Limit verbal communication
When in an environment occupied with lights, sounds, anxiety, and strange people or when in a stressful situation, verbal communication can exacerbate the situation. It may add to the over-stimulation your child is facing, and may frustrate you when your child is unresponsive. Non-verbal communication – gestures, visual icons, expressions – are often much easier for your child to reference and understand when in one of these situations. Non verbal communication can reduce processing time. If, however, using non-verbal communication is a struggle, parents can work to limit their verbal directions to 5 words or less.
Finding the right time
Finding the right time to address issues or concerns is key. The right time to communicate about any issue is not when your child is having a difficulty with regulation. When individuals are becoming agitated, their auditory processing becomes less efficient and may stop all together. Verbal communication becomes noise and can contribute to over-stimulation. Parents can help their child regulate before any teaching or communication is to take place. When your child is regulated they will be able to respond to your communication appropriately and fully process what you want to share.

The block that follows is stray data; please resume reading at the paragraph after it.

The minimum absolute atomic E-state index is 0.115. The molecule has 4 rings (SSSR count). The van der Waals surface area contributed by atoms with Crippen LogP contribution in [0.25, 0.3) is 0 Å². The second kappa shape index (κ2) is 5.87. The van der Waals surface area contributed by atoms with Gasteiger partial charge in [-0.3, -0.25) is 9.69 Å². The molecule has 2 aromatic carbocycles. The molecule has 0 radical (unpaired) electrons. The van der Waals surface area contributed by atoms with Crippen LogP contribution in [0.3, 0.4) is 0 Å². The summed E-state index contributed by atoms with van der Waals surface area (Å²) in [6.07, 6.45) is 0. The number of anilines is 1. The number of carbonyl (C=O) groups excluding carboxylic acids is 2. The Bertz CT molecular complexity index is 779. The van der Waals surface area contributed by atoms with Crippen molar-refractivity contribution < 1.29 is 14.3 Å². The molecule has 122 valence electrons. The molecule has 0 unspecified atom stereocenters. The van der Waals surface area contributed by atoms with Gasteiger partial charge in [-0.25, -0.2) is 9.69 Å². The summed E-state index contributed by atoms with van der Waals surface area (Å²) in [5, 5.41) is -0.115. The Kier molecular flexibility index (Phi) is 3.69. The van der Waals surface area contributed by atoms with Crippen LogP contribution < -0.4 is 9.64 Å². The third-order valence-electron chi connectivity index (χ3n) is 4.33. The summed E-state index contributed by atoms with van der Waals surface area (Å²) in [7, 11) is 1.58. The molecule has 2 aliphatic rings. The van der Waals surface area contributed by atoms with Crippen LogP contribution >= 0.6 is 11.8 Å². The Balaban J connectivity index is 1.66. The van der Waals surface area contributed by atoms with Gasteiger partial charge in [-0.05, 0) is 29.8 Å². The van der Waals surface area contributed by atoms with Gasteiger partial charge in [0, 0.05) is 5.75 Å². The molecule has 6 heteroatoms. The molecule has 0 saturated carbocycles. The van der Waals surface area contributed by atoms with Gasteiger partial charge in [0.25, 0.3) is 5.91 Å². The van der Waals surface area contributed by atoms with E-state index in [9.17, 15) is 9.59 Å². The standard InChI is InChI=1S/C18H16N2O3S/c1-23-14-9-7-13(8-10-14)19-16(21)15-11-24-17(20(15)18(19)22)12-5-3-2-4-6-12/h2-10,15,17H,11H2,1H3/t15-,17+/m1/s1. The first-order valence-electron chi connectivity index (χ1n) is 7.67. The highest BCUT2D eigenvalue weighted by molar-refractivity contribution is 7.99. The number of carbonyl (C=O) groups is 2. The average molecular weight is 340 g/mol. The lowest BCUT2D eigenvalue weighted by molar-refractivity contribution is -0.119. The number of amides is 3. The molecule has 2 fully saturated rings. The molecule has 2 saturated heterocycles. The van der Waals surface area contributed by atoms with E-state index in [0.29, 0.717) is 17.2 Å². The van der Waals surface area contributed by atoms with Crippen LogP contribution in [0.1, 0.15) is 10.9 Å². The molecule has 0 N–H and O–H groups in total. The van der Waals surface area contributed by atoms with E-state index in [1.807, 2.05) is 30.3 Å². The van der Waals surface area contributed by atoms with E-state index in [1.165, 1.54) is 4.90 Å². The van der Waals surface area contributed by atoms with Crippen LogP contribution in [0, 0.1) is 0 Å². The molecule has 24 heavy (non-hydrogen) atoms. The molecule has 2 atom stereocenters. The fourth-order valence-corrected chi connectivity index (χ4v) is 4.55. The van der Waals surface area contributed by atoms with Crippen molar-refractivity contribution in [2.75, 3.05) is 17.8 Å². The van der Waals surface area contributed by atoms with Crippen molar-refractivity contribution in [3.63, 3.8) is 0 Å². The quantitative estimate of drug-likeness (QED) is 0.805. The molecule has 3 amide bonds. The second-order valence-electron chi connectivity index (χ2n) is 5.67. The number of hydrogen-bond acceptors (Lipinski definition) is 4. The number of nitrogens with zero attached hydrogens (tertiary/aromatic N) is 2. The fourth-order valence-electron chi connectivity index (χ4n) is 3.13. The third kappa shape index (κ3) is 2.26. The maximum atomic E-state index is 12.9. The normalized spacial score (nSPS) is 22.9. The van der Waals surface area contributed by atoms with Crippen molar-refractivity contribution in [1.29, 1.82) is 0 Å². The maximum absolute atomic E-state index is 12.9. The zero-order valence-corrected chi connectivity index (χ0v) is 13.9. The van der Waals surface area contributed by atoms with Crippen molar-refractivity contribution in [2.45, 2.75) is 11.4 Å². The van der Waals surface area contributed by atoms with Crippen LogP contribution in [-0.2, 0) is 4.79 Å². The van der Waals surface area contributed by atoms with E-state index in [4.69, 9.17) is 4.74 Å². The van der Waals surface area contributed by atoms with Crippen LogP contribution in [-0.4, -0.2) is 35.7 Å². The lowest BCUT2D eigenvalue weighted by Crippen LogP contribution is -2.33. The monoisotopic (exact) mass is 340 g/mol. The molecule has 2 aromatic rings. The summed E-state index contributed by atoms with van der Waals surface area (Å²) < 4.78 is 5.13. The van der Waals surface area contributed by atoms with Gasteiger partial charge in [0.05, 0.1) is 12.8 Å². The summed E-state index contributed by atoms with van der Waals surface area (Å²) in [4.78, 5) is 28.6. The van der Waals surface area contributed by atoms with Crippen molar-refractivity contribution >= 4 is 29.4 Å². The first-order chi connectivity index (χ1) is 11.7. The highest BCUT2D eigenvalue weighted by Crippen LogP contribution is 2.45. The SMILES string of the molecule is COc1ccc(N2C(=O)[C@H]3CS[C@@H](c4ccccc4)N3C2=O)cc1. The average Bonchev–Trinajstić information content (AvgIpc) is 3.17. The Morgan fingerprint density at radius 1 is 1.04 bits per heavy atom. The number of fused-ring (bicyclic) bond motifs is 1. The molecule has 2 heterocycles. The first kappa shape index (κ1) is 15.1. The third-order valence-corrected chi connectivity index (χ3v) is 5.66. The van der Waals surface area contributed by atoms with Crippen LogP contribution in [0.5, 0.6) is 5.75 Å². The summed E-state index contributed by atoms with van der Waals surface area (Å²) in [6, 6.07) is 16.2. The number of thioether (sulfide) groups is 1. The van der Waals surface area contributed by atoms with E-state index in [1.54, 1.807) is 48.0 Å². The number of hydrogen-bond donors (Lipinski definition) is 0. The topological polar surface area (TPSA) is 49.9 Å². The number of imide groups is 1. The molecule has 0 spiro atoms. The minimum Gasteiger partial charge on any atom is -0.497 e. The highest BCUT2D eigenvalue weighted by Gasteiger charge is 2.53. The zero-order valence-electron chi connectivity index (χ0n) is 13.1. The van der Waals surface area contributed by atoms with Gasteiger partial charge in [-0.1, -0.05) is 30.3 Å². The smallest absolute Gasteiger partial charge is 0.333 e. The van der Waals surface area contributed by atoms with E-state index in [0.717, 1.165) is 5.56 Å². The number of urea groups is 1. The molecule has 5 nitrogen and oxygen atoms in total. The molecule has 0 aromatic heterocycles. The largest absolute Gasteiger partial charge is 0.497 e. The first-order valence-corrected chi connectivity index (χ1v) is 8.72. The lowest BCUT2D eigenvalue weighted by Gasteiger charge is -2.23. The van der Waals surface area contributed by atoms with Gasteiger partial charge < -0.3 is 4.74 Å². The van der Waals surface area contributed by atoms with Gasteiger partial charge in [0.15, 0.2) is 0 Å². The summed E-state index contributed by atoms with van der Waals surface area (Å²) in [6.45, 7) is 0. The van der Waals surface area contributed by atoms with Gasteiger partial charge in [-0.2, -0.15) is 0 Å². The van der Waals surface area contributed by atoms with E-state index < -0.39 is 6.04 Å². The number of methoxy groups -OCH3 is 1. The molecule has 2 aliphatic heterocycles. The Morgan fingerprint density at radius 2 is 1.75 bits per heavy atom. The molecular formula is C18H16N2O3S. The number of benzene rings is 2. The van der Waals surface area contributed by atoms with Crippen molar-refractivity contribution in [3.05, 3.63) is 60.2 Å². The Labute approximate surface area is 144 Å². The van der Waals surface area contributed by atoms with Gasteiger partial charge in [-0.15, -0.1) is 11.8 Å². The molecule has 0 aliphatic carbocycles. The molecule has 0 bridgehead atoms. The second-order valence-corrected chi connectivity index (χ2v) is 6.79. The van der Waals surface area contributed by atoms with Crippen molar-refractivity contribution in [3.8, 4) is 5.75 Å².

Often, individuals with autism are sensitive to the feelings of those around them and are therefore are affected by frustration, excitement, worry or other emotions. This impedes their ability to interact with you appropriately. Individuals often face sensory sensitivities and have to wade through each one to communicate with others. As a parent, maintaining your regulation will allow your child to understand your communication without it being obstructed by your emotion.
You are the most important person in your child’s life and hopefully these strategies will help you.
Increasing communication between you and your child will maximize successes and minimize breakdowns. Written by Joseph Mainez Joseph is an Autism Specialist employed by asdconsultancy. You can contact him at firstname.lastname@example.org www.asdhelp.com